Designing a National Style: The Tangzhuang Phenomenon

Jianhua Zhao

Source: The Chinese Fashion Industry. An Ethnographic Approach 2013

Book chapter

On October 21, 2001, the last day of the Asia-Pacific Economic Cooperation (APEC) Summit, then-Chinese president Jiang Zemin along with other Asia-Pacific heads of state donned brightly colored Chinese silk jackets and matching white silk shirts and black pants or skirts, and posed in front of the world media (Figure 4.1).A Chinese source reported that 3,000 journalists from around the world congregated in Shanghai to cover this event (Beijing qingnianbao 10/15/2001). The jacket soon became known

For the Sake of Art or for the Market? The Cultural Economy of Fashion Design

Jianhua Zhao

Source: The Chinese Fashion Industry. An Ethnographic Approach 2013

Book chapter

Being good in business is the most fascinating kind of art. Making money is art and working is art and good business is the best art.

Creating Fashion on the Runway, Chinese Style

Jianhua Zhao

Source: The Chinese Fashion Industry. An Ethnographic Approach 2013

Book chapter

If the Chinese fashion industry is a puzzle, then China Fashion Week (CFW) is an occasion when all the pieces of the puzzle come together. During China Fashion Week, all the major players of the fashion field, including designers, models, members of the media, potential buyers, fashionistas, and students and scholars of fashion, gather together to display and witness the latest fashion trends. It is also an important social occasion for reunions and celebrations among friends and colleagues. Towa

Making Clothes for International Markets: A Clothing Perspective on Globalization

Jianhua Zhao

Source: The Chinese Fashion Industry. An Ethnographic Approach 2013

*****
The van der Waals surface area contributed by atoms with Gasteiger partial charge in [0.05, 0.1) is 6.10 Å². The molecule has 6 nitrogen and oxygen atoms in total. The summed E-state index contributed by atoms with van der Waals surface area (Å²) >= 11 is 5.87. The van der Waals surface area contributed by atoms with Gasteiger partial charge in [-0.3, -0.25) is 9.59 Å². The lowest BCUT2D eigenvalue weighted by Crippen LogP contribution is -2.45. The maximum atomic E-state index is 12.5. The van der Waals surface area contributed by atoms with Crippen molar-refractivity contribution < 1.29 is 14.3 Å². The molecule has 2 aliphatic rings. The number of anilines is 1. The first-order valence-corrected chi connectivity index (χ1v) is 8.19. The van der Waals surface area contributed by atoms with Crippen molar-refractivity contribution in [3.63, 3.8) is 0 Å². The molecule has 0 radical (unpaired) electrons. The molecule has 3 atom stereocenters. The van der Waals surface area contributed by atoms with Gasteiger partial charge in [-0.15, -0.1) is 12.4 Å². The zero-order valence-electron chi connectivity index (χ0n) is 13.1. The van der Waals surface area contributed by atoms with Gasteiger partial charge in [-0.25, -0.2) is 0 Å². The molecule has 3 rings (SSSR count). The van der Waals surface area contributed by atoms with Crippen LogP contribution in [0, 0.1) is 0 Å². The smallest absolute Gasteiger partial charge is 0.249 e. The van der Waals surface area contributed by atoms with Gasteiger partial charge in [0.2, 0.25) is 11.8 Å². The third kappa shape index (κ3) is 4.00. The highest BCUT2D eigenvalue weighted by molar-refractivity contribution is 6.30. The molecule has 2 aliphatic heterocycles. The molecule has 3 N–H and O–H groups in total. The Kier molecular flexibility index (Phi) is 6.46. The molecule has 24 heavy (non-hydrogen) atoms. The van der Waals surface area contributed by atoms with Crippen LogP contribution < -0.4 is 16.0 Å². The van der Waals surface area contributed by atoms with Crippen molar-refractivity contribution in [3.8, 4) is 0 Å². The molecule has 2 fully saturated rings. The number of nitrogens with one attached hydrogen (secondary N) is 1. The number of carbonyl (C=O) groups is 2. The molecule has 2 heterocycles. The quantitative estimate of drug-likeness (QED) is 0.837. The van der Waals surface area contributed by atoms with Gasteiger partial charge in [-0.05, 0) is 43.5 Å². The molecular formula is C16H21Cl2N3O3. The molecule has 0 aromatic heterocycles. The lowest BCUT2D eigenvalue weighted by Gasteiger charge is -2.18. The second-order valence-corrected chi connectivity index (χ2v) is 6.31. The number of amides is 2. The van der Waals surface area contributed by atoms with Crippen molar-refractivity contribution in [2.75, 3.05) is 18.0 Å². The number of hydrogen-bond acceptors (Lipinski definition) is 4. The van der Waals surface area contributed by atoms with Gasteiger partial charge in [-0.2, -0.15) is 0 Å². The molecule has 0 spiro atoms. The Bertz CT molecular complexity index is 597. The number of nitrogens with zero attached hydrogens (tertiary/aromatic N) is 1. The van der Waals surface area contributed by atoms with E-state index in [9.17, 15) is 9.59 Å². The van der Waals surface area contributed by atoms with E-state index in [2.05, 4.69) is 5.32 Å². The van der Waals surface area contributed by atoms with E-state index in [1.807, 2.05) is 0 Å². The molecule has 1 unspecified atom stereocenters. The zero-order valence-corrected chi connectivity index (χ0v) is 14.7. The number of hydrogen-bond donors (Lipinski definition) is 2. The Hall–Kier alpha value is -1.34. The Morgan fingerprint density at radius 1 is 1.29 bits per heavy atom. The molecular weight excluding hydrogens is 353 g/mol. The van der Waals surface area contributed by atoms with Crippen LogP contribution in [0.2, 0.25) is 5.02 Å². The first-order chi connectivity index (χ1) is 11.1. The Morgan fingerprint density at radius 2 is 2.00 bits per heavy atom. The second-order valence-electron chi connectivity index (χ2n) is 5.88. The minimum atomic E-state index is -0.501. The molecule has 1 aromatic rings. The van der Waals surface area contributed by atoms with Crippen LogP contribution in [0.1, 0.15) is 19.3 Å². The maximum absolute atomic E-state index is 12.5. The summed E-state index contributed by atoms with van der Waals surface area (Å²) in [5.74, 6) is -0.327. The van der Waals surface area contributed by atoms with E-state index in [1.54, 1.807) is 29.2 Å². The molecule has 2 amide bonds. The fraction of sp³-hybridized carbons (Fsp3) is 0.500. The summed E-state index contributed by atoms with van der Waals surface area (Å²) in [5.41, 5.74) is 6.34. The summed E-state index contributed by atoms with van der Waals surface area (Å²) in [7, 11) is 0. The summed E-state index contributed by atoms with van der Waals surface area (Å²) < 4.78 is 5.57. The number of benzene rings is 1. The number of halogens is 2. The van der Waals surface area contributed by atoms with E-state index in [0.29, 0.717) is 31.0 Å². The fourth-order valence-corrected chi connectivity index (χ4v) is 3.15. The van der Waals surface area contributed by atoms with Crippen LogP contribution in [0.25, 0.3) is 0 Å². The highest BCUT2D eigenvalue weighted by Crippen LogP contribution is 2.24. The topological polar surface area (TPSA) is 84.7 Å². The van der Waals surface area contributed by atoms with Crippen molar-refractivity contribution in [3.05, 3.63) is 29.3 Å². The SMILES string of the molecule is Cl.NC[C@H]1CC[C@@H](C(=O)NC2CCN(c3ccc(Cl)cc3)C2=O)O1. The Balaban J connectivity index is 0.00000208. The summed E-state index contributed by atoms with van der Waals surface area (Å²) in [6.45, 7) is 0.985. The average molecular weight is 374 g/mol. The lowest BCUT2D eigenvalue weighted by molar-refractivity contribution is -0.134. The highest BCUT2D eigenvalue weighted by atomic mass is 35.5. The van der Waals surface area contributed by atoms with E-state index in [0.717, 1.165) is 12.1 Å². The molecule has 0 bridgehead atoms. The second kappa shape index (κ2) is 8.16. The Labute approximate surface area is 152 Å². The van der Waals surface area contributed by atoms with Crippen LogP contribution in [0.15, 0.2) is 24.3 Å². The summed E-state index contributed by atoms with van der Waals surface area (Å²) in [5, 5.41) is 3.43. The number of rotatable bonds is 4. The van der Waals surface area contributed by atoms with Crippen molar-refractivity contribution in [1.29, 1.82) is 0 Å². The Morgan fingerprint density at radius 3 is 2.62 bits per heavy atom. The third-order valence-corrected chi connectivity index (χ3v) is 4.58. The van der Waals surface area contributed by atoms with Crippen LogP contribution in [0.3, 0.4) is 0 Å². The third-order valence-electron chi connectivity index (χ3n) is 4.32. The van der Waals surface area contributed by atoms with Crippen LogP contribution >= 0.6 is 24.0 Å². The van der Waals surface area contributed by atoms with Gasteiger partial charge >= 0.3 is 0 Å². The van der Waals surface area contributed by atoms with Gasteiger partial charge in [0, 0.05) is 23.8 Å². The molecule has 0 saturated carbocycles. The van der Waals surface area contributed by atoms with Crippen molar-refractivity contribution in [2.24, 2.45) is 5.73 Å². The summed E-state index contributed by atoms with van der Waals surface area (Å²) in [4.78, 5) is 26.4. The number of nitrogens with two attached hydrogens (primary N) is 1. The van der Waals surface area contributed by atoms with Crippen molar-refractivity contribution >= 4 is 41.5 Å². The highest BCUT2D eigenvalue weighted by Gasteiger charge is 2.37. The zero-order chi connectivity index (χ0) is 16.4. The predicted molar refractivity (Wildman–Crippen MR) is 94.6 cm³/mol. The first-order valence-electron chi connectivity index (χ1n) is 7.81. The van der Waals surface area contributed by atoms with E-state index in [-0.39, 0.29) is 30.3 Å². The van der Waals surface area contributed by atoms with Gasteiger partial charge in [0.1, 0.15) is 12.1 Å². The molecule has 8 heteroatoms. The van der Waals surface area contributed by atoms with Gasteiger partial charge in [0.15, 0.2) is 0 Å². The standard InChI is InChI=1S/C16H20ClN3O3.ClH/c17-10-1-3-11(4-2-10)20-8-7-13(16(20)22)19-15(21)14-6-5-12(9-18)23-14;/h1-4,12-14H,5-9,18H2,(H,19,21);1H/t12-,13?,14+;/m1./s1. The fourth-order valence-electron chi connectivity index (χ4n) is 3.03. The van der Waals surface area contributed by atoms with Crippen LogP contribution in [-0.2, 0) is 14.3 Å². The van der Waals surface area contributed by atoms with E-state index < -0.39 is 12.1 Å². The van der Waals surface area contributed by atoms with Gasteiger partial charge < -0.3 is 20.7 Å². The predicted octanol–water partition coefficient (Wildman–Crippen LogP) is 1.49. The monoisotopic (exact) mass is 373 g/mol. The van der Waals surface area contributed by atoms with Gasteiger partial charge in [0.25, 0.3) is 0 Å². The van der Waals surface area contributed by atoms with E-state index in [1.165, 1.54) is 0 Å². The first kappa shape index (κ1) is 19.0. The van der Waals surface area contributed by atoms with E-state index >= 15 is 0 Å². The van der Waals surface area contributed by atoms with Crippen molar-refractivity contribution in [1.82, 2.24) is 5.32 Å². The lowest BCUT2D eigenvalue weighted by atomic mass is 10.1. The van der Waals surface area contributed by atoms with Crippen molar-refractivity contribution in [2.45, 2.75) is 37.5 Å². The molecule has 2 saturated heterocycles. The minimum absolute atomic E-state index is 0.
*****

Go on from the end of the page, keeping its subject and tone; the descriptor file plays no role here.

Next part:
Book chapter

The winter of 2005 was a joyful time for Pittsburgh Steelers’ fans, because their team did the almost impossible. It went into the postseason as a wild card team and upset all the stronger teams on the road and was on its way to win the Super Bowl. The joy spread far beyond Pittsburgh and the United States. Mr. Zeng Gang, a contact and friend of mine who lives in Shanghai, China, and works in the business of international garment trade, was so excited for me that he sent me a Steelers jersey via

Conclusion: Clothing, Modernization, and Globalization

Jianhua Zhao

Source: The Chinese Fashion Industry. An Ethnographic Approach 2013

Book chapter

When the Chinese Communist Party decided to reform the Chinese economy in 1978, it started a fundamental shift in China’s economic structure from a state-owned and state-run planned economy to one that is composed of increasing shares of privately owned and foreign-owned sectors. China’s apparel industry is particularly illustrative of this trend. Since the early 1990s, China’s apparel industry has been dominated by non-state-owned sectors. Such a shift in China’s economic structure has created a

Performance Dress in China and Taiwan

Alexandra B. Bonds, Dongshin Chang and Elizabeth Johnson

Source: Berg Encyclopedia of World Dress and Fashion. East Asia 2010

Encyclopedia entry

Over three hundred forms of indigenous theater entertainment incorporating song and music have evolved in China, with different forms of music-dramas being performed in specific regions throughout the country. Among these forms, Kunqu (songs of Kunshan) took shape in the Lower Yangtze region of China in the mid-sixteenth century, attained national popularity in the following two centuries, and is still thriving in the early twenty-first century. Jingju (capital drama), commonly known in the West

Wearing Ethnic Identity: Power of Dress

Uradyn E. Bulag

Source: Berg Encyclopedia of World Dress and Fashion. East Asia 2010

Encyclopedia entry

From the earliest written records, dress in China has been used to signify a political order and to mark the boundary between civilization and barbarity. China has gone through scores of dynastic changes, each producing distinct dress codes. For more than half of its history, part or all of China has been conquered and ruled by Inner Asian pastoral nomads; as a result, the history of dress in China is fraught with identity problems. Chinese civilizational imperatives dictate that the people of a

Hui National Minority

Kevin Caffrey

Source: Berg Encyclopedia of World Dress and Fashion. East Asia 2010

Encyclopedia entry

The Hui are one of the largest of China’s national minorities. With a population of 9.82 million, according to the 2000 census, they are the only minority to be identified solely by a religion. The Chinese (Mandarin)-speaking Muslims known as Hui (pronounced “hwei”) make up the country’s largest Muslim group, and they live in all of the country’s cities and provinces. In several provinces—Gansu, Qinghai, and Yunnan among them—Hui make up a substantial proportion of the population. The Ningxa Hui